Pa program application essay

Well, because they want to know whether you're a good fit for their program. Think of it this way: your main application speaks to whether you're ready for any PA school. Your supplement helps them to drill down further on whether you're a match for their program.

Just as with the CASPA personal essay, elements of your application can show up in your supplemental essays, but the focus of your responses should be on what ties those factual pieces together: your motivations and goals. So, let's talk about a general approach and then go through some of the most prevalent supplemental application essay prompts. At first glance, supplemental essays may seem to overlap with the main CASPA application essay, but they are distinct.

Unlike the vague direction of the CASPA essay, to "write a brief statement expressing your motivation or desire to become a physician assistant," supplemental essay prompts are direct. Likewise, your responses should be straightforward. Supplemental essays are often short, usually around words. You don't need to build in narrative or work to create a scene. Unless a prompt directly requests that you tell a story, attempting to use an anecdote in an essay of this length is likely to feel awkward, and programs aren't expecting you to try.

These short essays intend to feel out if you're a good match for a program, and getting right to the point with your response will allow the people reviewing it to make this call easily. So, think of supplemental essays as pre-interview questions, because schools certainly are. Your primary goal in approaching a program-specific essay is to answer the essay prompt, first and foremost, just like an interview question. While you're at it, you can probably let a reader get to know you a little better. But don't force in a story about your high school water polo team where it doesn't belong.

Maybe you'll get there as a bonus. In the meantime, avoid molding an essay around what you're dying to include but couldn't fit into your personal statement. Your first job is to answer the prompt. When supplemental essays are requested, they can vary, program to program, by topic, number of questions asked, and length limit. Given that the specifics of supplemental applications are decided at the program level, there could be, in theory, hundreds of different supplemental prompts. But, fortunately, many programs ask similar questions.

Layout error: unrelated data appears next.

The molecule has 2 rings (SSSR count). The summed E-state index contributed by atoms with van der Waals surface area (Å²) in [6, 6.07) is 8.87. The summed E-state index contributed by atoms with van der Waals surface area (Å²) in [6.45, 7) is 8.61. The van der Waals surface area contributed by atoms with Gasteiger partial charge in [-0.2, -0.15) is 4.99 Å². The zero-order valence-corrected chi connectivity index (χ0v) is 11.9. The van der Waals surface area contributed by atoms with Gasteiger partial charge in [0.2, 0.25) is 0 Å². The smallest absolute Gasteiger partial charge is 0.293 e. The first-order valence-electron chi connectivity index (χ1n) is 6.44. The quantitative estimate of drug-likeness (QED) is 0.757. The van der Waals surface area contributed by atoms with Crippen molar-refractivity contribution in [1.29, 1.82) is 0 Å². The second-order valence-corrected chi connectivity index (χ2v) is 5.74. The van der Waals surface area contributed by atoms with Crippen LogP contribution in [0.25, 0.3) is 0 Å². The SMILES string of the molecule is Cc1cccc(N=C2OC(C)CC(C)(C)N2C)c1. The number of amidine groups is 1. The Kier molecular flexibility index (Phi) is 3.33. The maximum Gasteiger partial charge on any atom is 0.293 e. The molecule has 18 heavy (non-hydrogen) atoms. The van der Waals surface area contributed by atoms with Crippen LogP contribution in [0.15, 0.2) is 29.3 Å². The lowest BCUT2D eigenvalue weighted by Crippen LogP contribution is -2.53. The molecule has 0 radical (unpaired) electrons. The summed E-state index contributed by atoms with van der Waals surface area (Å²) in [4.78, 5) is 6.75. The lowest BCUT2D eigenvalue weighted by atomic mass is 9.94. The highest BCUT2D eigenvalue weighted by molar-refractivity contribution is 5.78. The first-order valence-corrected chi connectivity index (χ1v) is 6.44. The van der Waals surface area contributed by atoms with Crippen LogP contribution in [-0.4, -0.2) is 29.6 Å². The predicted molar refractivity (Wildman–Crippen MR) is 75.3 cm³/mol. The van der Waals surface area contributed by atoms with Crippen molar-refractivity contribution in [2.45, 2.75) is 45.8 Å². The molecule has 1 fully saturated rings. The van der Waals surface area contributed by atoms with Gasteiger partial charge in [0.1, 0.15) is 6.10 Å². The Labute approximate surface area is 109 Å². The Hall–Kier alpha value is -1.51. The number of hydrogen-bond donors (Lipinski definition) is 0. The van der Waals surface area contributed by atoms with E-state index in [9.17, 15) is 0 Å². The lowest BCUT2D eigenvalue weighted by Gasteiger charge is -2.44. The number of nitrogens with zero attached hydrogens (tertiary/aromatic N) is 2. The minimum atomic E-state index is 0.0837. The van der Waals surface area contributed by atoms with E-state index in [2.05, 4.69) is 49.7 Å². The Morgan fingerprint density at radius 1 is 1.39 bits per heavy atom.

So, while the wording of the prompts may vary a bit, you can save time and effort by employing the same strategies to comparable questions. Let's take a look at some of those common supplemental application essay questions and strategies for tackling each.


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One of the most common supplemental prompts asks you to tell of your reasons for choosing a PA program. This question can be asked in several ways:. Can you describe your reasons for applying to this program? What about this program stands out to you as an applicant? Why do you think you would be a good fit for our PA program? These questions all get at the same idea.

The goal in responding to any of these questions, or others that are similar, is to reference specific elements of a program why you chose a program and tie these reasons to your own experiences why you're a good fit. Regardless of how a program poses the question, incorporating both sides in your response is essential. It's not enough to point out things you like about a program. Any applicant can do that.

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You have to prove those things are important to you through your own experience. So, if you want to mention the unique opportunity that a program offers for participation in a student-run health clinic, prove that program feature is important to you by also discussing the value you've gained from your own work at a free clinic.

If you'd like to reference the extra elective rotation of a program's clinical year, show that it matters to you by discussing your shadowing experiences in four different specialties. Aim for relatively unique program features. When you try to create a more extensive list, some reasons will be weaker than others and harder to back up with your own experience.

It's okay if some reasons for choosing a school could also apply to other programs. With this prompt, you should still work to prove why something about a program is important to you by relating it to your experience. However, rather than tying your background to a program feature, you'll work to connect it with a program ideal. Let's say a portion of a program's mission statement is "to prepare culturally competent PAs committed to continuous learning who will provide compassionate, patient-centered care within their communities.